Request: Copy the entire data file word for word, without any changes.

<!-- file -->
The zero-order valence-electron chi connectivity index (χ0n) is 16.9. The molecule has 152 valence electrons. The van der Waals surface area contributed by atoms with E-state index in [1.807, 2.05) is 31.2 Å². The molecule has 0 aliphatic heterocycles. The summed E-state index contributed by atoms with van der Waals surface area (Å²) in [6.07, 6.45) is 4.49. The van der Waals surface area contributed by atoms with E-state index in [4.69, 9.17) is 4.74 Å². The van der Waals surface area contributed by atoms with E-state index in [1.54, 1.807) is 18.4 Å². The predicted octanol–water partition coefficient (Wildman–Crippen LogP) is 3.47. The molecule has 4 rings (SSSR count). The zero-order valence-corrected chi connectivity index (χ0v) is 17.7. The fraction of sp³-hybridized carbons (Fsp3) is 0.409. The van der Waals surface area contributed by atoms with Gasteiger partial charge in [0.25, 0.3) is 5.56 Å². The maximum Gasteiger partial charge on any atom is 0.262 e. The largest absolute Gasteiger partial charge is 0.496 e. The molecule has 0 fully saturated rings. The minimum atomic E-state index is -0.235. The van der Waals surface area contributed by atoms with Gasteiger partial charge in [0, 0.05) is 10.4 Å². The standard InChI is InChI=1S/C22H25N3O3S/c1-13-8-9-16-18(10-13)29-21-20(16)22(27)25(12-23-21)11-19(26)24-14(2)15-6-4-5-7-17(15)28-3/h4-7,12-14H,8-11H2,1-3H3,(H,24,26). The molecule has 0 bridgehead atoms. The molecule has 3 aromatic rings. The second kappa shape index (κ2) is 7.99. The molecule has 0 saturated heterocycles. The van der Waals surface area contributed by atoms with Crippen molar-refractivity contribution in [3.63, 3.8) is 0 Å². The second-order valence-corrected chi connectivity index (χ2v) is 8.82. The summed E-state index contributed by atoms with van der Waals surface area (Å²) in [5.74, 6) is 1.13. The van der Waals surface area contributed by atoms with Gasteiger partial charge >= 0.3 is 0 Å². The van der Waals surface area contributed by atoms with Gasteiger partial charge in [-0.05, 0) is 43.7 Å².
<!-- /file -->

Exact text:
The zero-order valence-electron chi connectivity index (χ0n) is 16.9. The molecule has 152 valence electrons. The van der Waals surface area contributed by atoms with E-state index in [1.807, 2.05) is 31.2 Å². The molecule has 0 aliphatic heterocycles. The summed E-state index contributed by atoms with van der Waals surface area (Å²) in [6.07, 6.45) is 4.49. The van der Waals surface area contributed by atoms with E-state index in [4.69, 9.17) is 4.74 Å². The van der Waals surface area contributed by atoms with E-state index in [1.54, 1.807) is 18.4 Å². The predicted octanol–water partition coefficient (Wildman–Crippen LogP) is 3.47. The molecule has 4 rings (SSSR count). The zero-order valence-corrected chi connectivity index (χ0v) is 17.7. The fraction of sp³-hybridized carbons (Fsp3) is 0.409. The van der Waals surface area contributed by atoms with Gasteiger partial charge in [0.25, 0.3) is 5.56 Å². The maximum Gasteiger partial charge on any atom is 0.262 e. The largest absolute Gasteiger partial charge is 0.496 e. The molecule has 0 fully saturated rings. The minimum atomic E-state index is -0.235. The van der Waals surface area contributed by atoms with Gasteiger partial charge in [0, 0.05) is 10.4 Å². The standard InChI is InChI=1S/C22H25N3O3S/c1-13-8-9-16-18(10-13)29-21-20(16)22(27)25(12-23-21)11-19(26)24-14(2)15-6-4-5-7-17(15)28-3/h4-7,12-14H,8-11H2,1-3H3,(H,24,26). The molecule has 0 bridgehead atoms. The molecule has 3 aromatic rings. The second kappa shape index (κ2) is 7.99. The molecule has 0 saturated heterocycles. The van der Waals surface area contributed by atoms with Crippen molar-refractivity contribution in [3.63, 3.8) is 0 Å². The second-order valence-corrected chi connectivity index (χ2v) is 8.82. The summed E-state index contributed by atoms with van der Waals surface area (Å²) in [5.74, 6) is 1.13. The van der Waals surface area contributed by atoms with Gasteiger partial charge >= 0.3 is 0 Å². The van der Waals surface area contributed by atoms with Gasteiger partial charge in [-0.05, 0) is 43.7 Å².